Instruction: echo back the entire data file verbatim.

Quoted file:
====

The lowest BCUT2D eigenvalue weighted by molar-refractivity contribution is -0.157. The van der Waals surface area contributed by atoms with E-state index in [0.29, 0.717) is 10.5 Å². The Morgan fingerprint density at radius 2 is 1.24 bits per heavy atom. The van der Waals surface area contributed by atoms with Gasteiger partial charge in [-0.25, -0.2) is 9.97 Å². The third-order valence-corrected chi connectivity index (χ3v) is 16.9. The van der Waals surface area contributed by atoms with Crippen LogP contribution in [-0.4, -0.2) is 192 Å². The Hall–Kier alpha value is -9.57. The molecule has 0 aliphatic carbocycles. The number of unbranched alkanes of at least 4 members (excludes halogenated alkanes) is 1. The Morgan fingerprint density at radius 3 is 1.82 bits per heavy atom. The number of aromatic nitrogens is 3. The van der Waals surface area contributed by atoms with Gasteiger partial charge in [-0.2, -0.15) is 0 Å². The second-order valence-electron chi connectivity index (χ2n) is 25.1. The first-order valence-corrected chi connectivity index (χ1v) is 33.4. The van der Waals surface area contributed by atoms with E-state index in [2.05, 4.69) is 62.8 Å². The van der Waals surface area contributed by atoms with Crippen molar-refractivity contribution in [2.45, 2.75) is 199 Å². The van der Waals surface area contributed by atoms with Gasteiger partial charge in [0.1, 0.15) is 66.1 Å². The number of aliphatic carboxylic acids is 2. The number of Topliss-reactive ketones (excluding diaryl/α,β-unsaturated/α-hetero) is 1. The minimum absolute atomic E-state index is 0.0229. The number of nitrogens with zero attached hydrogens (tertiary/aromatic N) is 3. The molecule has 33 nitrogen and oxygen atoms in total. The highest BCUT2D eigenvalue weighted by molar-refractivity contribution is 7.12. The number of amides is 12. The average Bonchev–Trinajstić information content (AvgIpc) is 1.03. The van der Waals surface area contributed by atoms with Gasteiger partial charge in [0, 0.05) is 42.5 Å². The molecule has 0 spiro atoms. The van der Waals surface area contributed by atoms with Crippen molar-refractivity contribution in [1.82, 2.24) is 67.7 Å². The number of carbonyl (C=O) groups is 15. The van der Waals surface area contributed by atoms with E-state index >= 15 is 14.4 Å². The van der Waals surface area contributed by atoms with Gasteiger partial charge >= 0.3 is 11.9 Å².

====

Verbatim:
The lowest BCUT2D eigenvalue weighted by molar-refractivity contribution is -0.157. The van der Waals surface area contributed by atoms with E-state index in [0.29, 0.717) is 10.5 Å². The Morgan fingerprint density at radius 2 is 1.24 bits per heavy atom. The van der Waals surface area contributed by atoms with Gasteiger partial charge in [-0.25, -0.2) is 9.97 Å². The third-order valence-corrected chi connectivity index (χ3v) is 16.9. The van der Waals surface area contributed by atoms with Crippen LogP contribution in [-0.4, -0.2) is 192 Å². The Hall–Kier alpha value is -9.57. The molecule has 0 aliphatic carbocycles. The number of unbranched alkanes of at least 4 members (excludes halogenated alkanes) is 1. The Morgan fingerprint density at radius 3 is 1.82 bits per heavy atom. The number of aromatic nitrogens is 3. The van der Waals surface area contributed by atoms with Gasteiger partial charge in [-0.2, -0.15) is 0 Å². The second-order valence-electron chi connectivity index (χ2n) is 25.1. The first-order valence-corrected chi connectivity index (χ1v) is 33.4. The van der Waals surface area contributed by atoms with E-state index in [2.05, 4.69) is 62.8 Å². The van der Waals surface area contributed by atoms with Crippen molar-refractivity contribution in [2.45, 2.75) is 199 Å². The van der Waals surface area contributed by atoms with Gasteiger partial charge in [0.1, 0.15) is 66.1 Å². The number of aliphatic carboxylic acids is 2. The number of Topliss-reactive ketones (excluding diaryl/α,β-unsaturated/α-hetero) is 1. The minimum absolute atomic E-state index is 0.0229. The number of nitrogens with zero attached hydrogens (tertiary/aromatic N) is 3. The molecule has 33 nitrogen and oxygen atoms in total. The highest BCUT2D eigenvalue weighted by molar-refractivity contribution is 7.12. The number of amides is 12. The average Bonchev–Trinajstić information content (AvgIpc) is 1.03. The van der Waals surface area contributed by atoms with Gasteiger partial charge in [0, 0.05) is 42.5 Å². The molecule has 0 spiro atoms. The van der Waals surface area contributed by atoms with Crippen molar-refractivity contribution in [1.82, 2.24) is 67.7 Å². The number of carbonyl (C=O) groups is 15. The van der Waals surface area contributed by atoms with E-state index >= 15 is 14.4 Å². The van der Waals surface area contributed by atoms with Gasteiger partial charge >= 0.3 is 11.9 Å².